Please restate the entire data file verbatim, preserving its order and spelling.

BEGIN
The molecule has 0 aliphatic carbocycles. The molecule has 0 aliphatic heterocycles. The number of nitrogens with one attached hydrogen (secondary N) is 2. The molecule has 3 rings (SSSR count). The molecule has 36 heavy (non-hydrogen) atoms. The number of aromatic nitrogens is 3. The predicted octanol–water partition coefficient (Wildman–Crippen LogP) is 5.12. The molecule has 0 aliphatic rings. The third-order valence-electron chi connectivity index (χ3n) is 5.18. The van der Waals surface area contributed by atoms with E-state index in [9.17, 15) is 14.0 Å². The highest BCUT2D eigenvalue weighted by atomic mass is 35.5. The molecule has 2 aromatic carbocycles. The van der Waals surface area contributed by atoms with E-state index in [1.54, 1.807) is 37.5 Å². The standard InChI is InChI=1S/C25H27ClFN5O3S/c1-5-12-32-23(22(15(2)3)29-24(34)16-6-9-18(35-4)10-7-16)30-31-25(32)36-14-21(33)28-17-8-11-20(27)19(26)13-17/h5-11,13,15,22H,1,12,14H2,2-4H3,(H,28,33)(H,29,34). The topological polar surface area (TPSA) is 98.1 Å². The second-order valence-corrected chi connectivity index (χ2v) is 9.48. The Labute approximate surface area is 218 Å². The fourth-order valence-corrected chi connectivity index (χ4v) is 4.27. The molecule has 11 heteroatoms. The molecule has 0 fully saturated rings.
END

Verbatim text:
The molecule has 0 aliphatic carbocycles. The molecule has 0 aliphatic heterocycles. The number of nitrogens with one attached hydrogen (secondary N) is 2. The molecule has 3 rings (SSSR count). The molecule has 36 heavy (non-hydrogen) atoms. The number of aromatic nitrogens is 3. The predicted octanol–water partition coefficient (Wildman–Crippen LogP) is 5.12. The molecule has 0 aliphatic rings. The third-order valence-electron chi connectivity index (χ3n) is 5.18. The van der Waals surface area contributed by atoms with E-state index in [9.17, 15) is 14.0 Å². The highest BCUT2D eigenvalue weighted by atomic mass is 35.5. The molecule has 2 aromatic carbocycles. The van der Waals surface area contributed by atoms with E-state index in [1.54, 1.807) is 37.5 Å². The standard InChI is InChI=1S/C25H27ClFN5O3S/c1-5-12-32-23(22(15(2)3)29-24(34)16-6-9-18(35-4)10-7-16)30-31-25(32)36-14-21(33)28-17-8-11-20(27)19(26)13-17/h5-11,13,15,22H,1,12,14H2,2-4H3,(H,28,33)(H,29,34). The topological polar surface area (TPSA) is 98.1 Å². The second-order valence-corrected chi connectivity index (χ2v) is 9.48. The Labute approximate surface area is 218 Å². The fourth-order valence-corrected chi connectivity index (χ4v) is 4.27. The molecule has 11 heteroatoms. The molecule has 0 fully saturated rings.